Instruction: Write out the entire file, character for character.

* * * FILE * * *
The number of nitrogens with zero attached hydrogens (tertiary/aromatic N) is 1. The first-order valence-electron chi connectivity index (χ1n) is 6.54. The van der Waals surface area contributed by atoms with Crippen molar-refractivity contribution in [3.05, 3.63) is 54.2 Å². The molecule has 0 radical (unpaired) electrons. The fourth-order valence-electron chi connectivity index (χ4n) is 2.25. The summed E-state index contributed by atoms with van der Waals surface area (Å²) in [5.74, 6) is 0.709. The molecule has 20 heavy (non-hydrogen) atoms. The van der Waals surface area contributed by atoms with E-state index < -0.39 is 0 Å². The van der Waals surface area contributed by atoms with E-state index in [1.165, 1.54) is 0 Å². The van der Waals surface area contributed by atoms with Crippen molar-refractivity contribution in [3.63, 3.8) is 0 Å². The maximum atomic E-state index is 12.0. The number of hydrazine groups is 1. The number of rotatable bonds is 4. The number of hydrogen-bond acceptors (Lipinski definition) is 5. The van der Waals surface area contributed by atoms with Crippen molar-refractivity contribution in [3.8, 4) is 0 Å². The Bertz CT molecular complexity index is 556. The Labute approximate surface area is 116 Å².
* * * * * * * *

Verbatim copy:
The number of nitrogens with zero attached hydrogens (tertiary/aromatic N) is 1. The first-order valence-electron chi connectivity index (χ1n) is 6.54. The van der Waals surface area contributed by atoms with Crippen molar-refractivity contribution in [3.05, 3.63) is 54.2 Å². The molecule has 0 radical (unpaired) electrons. The fourth-order valence-electron chi connectivity index (χ4n) is 2.25. The summed E-state index contributed by atoms with van der Waals surface area (Å²) in [5.74, 6) is 0.709. The molecule has 20 heavy (non-hydrogen) atoms. The van der Waals surface area contributed by atoms with E-state index < -0.39 is 0 Å². The van der Waals surface area contributed by atoms with E-state index in [1.165, 1.54) is 0 Å². The van der Waals surface area contributed by atoms with Crippen molar-refractivity contribution in [3.63, 3.8) is 0 Å². The maximum atomic E-state index is 12.0. The number of hydrazine groups is 1. The number of rotatable bonds is 4. The number of hydrogen-bond acceptors (Lipinski definition) is 5. The van der Waals surface area contributed by atoms with Crippen molar-refractivity contribution in [3.8, 4) is 0 Å². The Bertz CT molecular complexity index is 556. The Labute approximate surface area is 116 Å².